In Ephesians, it was Christ as Savior, servant, and source of salvation—not Christ as ruler and master—whom Paul had in mind when he said “Christ is head of the church.”16 He wasn’t saying that the husband was to act with the typical patriarchal attitude that was common in his day, when the husband sternly ruled within the home. Instead, he was saying that the husband should be the head by imitating Christ’s self-sacrifice and death for the church. Jesus laid down His life out of love for humanity. Husbands are called to also lay down their lives for their wives. A wife’s submission is made possible by a husband’s Christlike love, which puts her interests above his own. In his love for his wife, the husband submits to the wife’s interest. There is a mutual submission. Husbands are told to love their wives as Christ loved the church and gave himself up for her.17 In the same way husbands should love their wives as their own bodies.18 Let each one of you love his wife as himself, and let the wife see that she respects her husband.19

Paul told Christians to submit to one another, then in the next verse he said wives should submit to their husbands.20 This is meant to be mutual submission. Such submission is also seen where Paul said:

For the wife does not have authority over her own body, but the husband does. Likewise the husband does not have authority over his own body, but the wife does.21

As males and females are equal before God, so husbands and wives are equal in marriage. While they may play different roles in their union, those roles are not hierarchal, but are gifts-oriented. For example, if one member of the marriage is more gifted at managing the finances, then that person should probably manage them.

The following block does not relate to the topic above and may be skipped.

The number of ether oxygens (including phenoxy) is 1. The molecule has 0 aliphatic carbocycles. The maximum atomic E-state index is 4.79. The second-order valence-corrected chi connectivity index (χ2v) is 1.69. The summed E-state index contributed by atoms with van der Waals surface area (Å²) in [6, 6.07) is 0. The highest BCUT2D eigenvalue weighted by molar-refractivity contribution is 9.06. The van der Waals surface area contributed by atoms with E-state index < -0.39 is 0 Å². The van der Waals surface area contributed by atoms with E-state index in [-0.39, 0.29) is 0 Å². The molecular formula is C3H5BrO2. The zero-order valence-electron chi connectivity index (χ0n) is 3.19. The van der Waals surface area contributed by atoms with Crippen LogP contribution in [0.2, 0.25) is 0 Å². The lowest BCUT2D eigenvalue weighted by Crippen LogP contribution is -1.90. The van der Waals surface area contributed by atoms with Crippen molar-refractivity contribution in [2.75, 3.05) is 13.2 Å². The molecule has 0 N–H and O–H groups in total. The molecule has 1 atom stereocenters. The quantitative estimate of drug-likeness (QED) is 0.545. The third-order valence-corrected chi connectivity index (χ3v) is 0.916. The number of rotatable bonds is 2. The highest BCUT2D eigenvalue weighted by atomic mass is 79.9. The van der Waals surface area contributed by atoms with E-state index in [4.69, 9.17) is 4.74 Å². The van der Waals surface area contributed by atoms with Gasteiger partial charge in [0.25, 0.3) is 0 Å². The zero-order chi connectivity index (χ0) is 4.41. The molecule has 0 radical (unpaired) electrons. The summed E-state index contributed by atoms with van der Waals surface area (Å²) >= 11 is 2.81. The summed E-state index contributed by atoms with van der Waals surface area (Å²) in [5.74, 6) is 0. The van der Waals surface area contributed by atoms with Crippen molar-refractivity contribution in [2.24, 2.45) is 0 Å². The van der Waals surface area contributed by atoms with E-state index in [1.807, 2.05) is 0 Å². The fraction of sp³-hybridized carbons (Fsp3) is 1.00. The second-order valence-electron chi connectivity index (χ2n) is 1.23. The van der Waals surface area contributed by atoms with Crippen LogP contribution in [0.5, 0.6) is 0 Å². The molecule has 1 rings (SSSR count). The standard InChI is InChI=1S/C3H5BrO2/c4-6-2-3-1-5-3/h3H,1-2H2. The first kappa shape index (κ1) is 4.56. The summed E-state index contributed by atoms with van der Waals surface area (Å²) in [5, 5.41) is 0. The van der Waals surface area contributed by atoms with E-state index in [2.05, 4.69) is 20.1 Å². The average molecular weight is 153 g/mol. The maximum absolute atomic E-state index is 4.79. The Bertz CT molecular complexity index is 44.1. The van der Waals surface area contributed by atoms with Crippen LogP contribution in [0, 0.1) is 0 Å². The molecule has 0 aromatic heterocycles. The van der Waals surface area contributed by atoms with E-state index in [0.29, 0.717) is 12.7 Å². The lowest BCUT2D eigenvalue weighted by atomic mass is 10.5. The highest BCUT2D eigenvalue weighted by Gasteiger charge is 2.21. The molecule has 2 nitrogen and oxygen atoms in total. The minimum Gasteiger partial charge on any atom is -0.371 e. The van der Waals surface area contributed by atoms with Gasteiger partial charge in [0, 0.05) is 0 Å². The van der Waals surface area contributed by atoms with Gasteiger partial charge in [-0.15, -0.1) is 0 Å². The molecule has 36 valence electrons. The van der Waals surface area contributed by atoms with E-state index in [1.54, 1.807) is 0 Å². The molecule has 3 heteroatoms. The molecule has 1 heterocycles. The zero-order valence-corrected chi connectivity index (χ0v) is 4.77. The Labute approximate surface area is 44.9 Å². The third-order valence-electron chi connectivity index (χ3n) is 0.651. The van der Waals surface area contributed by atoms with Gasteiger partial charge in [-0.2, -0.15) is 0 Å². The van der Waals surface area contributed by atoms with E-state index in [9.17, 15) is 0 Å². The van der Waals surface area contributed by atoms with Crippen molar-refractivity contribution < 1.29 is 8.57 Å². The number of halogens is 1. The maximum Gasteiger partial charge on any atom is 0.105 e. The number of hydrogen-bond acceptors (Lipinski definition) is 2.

Those who hold to the Complementarian view see women as being subordinate to men, rooted in the story of creation, in four ways: Woman was created after man, woman was created from man, woman was named by man, and woman was created for man. They appeal to Paul’s statement:

For man was not made from woman, but woman from man. Neither was man created for woman, but woman for man.22

In looking at these concepts, we see that there are other possible interpretations of these verses than that women are subordinate to men.

God may have made woman from man in order to indicate that she alone of all the creatures is a fit companion for man. It may be intended to emphasize the similarity between the male and the female, which allows the woman to be “a helper of his like/kind.” In the Old Testament, naming a person indicated authority over the person. As far as the woman being named by the man, when Adam first sees Eve he doesn’t give her the name Eve. He calls her woman, indicating that he recognized her as his counterpart. He is only recorded as calling her by the name Eve after the fall, not before.23